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A few days ago news came out that someone thought they had identified the Zodiac Killer.  I have several friends who know much more about that case than I do, and they agree that this is likely, not true.

Talk of the Zodiac brought back a memory.

In the late 90s, I was working Homicide for the Seattle Police Department.  I was at my desk when one of the Administrative Assistants buzzed me on the intercom.

“I have a lady on the phone who would like to speak with someone about serial killers.  Can you speak with her?”

“Sure,” I said.  A moment later, my phone line rang.

I answered.

On the other end of the line was what sounded like an older woman, perhaps in her eighties. She introduced herself as Zenith Morningstar, a name right out of an Elmore Leonard novel.

“Hi Zenith,” I said, introducing myself.  “What can I do for you?”

She asked me several general questions about serial killers, and I answered as best I could.

“What do you know about the Zodiac Killer?” she asked.

“Honestly,” I told her. “Not too much.”

I knew several murders from the Bay area to Southern California were said to have been committed by him. He’d allegedly sent cryptic messages to the police investigating, but not much more.

She seemed like a very nice lady and thanked me for the information.

The next day, I received another call from Zenith.

“I think my boyfriend is the Zodiac Killer,” she said.

“Why do you think so?”

She listed several reasons, none of which were that impressive to me.  I was polite and told her it was unlikely her boyfriend was the Zodiac Killer.

That started a bevy of calls.  Zenith called me almost every day.  Fortunately, she only kept me on the phone for five minutes or so.  She continually referred to me as Detective Steiger.

“Call me Cloyd,” I told her.

During these daily calls, she would try to explain again why she thought her boyfriend was guilty.

He had no ties to that area, and there was no evidence to substantiate her claims.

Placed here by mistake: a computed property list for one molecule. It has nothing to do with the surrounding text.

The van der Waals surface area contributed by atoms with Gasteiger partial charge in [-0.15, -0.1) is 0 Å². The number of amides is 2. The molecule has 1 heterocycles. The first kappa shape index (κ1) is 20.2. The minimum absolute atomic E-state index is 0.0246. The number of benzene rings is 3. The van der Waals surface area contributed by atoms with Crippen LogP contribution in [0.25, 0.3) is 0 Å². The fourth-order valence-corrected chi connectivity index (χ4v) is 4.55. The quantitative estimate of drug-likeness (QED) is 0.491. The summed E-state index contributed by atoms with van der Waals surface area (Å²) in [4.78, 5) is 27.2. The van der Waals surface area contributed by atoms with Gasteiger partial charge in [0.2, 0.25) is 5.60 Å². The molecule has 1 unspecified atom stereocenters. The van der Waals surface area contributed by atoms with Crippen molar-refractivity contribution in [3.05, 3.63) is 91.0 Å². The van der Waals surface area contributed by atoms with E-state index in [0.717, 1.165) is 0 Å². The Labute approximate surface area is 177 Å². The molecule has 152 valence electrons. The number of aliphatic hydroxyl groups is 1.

She sometimes just called to chat.  I was nice to her, recognizing the actual motive in her calls.  She was lonely.  I could spend five minutes or so a day speaking with her. She told me she lived in an apartment above the Pike Place Market and all the comings and goings in her life.

She would occasionally stop by the Homicide office to give me a Christmas card or a book on the Zodiac Killer.

Finally, several months into our calls, she had some news:  Her boyfriend had passed away.

“I’m so sorry, Zenith,” I told her.  At least you don’t have to worry about him being the Zodiac Killer.”

She continued to call for several months. Finally, she had some news:

“He’s back,” she said.

“Who’s back?”

“My boyfriend.  He’s returned as a dog.”

I spent several minutes telling her how unlikely it was for her boyfriend to return as a dog incarnate.  She insisted it was true.

She continued to call for several more months until the calls just stopped.  I thought she had probably passed away.

I didn’t hear anything for about ten years.

A month before I retired, I came into my office one morning.  The message light was flashing on my phone.  I played the message. The call had come in about three in the morning.

“Hi, Cloyd,” Zenith’s voice said, much more feeble than it had been. “I’ve been thinking about you and just wanted to say hi and thanks for listening to me.”

There was no caller ID, and she left no callback number.


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